State Grant would Allow Contact to Operate 211 Service for Five Counties
August 6, 2014,

The United Way of Central New York has applied for a $150,000 state grant to operate a non-emergency referral service that’s just a three-digit phone call away, 211.

Ten counties, including Onondaga, are the lone hold outs on the 211 system that currently serves 93 percent of the New York’s residents and 90 percent of the nation.

What is 211?

The Federal Communications Commission set aside the 211 dialing code for community information and referral services in July 2000. The number was intended to be easy to remember and universally recognized.

It helps the elderly, the disabled, those who don’t speak English, people who are having a personal crisis, those with limited reading skills or folks new to the community to find information about health and human service organizations and agencies.

The number currently reaches about 270 million people, or about 90 percent of the nation’s population, just not anyone in Onondaga County.

United Ways across the country have spearheaded the charge to create a nationwide 211 referral system, said Frank Lazarski, chief executive officer of the United Way of Central New York.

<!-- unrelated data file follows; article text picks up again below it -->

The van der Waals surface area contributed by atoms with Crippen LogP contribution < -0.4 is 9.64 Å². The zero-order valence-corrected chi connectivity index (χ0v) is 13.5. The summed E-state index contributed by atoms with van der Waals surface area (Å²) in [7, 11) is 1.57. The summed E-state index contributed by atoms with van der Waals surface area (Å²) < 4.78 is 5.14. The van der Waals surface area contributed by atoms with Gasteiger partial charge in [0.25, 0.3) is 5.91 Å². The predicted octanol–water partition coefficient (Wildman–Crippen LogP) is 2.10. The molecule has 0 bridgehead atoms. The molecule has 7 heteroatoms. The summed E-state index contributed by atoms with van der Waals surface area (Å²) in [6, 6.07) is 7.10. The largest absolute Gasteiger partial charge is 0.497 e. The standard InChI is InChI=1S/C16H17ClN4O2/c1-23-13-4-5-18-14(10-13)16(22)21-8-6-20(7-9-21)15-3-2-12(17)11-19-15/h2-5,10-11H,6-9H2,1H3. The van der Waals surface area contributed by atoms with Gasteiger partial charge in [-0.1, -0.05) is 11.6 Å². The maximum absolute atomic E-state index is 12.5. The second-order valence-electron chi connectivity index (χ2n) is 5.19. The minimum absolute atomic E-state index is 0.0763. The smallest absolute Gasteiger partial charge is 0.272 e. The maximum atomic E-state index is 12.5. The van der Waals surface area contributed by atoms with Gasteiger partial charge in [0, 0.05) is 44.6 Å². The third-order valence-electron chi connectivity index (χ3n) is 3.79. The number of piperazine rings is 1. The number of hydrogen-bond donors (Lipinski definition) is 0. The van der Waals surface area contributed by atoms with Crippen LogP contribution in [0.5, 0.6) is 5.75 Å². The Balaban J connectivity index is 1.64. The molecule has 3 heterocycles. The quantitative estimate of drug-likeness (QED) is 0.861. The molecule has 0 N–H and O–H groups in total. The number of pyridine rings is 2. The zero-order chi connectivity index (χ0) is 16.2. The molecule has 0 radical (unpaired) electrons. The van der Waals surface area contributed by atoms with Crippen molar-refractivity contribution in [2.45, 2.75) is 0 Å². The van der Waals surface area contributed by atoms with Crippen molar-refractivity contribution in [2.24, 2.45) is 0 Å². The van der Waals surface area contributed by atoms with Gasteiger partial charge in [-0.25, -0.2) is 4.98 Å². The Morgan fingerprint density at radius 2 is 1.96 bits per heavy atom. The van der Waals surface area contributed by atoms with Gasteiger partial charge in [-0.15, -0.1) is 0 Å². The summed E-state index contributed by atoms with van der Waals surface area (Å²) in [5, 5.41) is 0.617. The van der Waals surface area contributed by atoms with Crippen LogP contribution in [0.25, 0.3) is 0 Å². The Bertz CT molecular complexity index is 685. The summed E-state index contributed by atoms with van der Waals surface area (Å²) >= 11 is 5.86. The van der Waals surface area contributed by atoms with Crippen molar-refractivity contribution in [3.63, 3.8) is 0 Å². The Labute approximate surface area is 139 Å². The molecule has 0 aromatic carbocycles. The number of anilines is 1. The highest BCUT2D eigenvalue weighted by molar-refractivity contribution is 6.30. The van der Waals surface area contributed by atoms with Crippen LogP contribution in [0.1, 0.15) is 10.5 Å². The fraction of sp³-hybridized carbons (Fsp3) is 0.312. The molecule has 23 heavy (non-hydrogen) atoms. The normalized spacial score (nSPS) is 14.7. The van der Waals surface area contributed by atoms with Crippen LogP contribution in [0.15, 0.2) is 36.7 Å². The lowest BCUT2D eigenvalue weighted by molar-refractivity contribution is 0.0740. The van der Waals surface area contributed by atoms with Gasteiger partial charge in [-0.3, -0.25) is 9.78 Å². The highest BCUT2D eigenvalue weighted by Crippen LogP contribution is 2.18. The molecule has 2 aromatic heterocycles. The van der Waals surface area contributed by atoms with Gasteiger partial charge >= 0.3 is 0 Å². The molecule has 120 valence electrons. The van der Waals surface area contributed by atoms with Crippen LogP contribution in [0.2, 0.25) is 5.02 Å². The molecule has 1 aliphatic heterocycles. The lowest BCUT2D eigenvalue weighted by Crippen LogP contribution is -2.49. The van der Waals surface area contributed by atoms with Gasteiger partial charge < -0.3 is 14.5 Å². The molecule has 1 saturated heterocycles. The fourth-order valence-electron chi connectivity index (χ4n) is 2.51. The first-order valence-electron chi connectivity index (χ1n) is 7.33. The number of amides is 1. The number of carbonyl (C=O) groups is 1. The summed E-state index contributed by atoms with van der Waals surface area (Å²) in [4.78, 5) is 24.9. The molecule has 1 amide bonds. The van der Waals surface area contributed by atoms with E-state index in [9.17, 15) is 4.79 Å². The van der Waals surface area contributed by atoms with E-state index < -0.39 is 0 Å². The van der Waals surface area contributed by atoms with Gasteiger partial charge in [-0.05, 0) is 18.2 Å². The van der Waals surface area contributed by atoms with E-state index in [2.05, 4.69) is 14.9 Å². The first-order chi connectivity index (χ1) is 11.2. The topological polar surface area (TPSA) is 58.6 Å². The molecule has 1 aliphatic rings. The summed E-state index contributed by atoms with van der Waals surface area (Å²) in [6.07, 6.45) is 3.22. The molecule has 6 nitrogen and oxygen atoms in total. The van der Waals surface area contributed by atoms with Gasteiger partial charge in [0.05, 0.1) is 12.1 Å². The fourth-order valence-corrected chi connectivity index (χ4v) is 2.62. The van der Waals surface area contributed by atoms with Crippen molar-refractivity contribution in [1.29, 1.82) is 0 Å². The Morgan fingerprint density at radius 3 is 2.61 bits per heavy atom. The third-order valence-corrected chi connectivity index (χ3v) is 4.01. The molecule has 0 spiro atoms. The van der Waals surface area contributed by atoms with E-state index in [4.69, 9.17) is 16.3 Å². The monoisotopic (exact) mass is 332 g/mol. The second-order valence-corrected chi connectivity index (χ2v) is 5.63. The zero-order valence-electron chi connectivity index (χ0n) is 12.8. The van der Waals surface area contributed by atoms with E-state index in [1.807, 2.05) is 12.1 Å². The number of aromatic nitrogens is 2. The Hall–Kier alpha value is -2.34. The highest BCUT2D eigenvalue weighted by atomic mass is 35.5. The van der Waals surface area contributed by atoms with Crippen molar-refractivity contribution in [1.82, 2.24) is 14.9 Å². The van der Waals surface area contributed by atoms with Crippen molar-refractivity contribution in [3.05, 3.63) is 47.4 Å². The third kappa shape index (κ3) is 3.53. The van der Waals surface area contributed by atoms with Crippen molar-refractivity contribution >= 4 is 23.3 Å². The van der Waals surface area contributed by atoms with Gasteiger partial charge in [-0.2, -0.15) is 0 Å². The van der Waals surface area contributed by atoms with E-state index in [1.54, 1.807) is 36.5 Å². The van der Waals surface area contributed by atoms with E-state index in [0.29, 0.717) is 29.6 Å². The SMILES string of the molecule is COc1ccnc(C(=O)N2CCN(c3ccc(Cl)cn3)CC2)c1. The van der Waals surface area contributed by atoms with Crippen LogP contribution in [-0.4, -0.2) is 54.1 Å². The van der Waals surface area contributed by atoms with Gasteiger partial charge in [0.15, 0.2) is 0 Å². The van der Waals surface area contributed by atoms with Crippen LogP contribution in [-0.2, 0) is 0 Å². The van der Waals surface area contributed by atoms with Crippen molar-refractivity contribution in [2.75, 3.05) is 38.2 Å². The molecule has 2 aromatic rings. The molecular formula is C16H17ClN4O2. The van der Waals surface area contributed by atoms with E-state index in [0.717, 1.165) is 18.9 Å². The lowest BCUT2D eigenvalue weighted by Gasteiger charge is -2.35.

Onondaga County has long had Helpline to provide the same service as 211 operators. Former county executive Nick Pirro did not want to enter the 211 system until there was significant state money available to support it, Lazarski said. This year the state budget set aside funds to bring the remaining counties into the system, he said.

The United Way of Central New York applied for the state grant Tuesday that would allow Contact Community Services to operate the service in Onondaga, Oswego, Jefferson, Lewis and St. Lawrence counties. Those counties currently make up a large blank space in the 211 coverage map of New York.

The plan is to have the 211 service up and running in those counties by the end of the year, Lazarski said.

People sometimes call 9-1-1, which is a number set aside for summoning medical, fire or police help, to find non-emergency services, Lazarski said. It’s hoped that the 211 service will lower the number of non-emergency calls to 9-1-1, he said.

Contact has operated Helpline full time for Onondaga County since 2009 and is on track to handle 25,000 calls this year, said Cheryl Giarrusso, director of crisis intervention services for Contact.

Helpline provides people with help in finding basic needs, consumer services, health and medical support, housing, crime victim services, legal advocacy and more.

Onondaga and Oswego counties have already said they will pay towards the 211 service, Lazarski said, adding that he expects the other counties will pay as well.

The United Way of the Valley and Greater Utica Area is applying for 211 service for Herkimer, Madison and Oneida counties. Two other counties that don’t have the service, Delaware and Otsego counties, will join the 211 system already provided by Broome County, Lazarski said.

New York city uses a 3-1-1 number for its non-emergency calls.

North Syracuse School District Students Benefit from New Style of Summer School, Educators Say
August 4, 2014,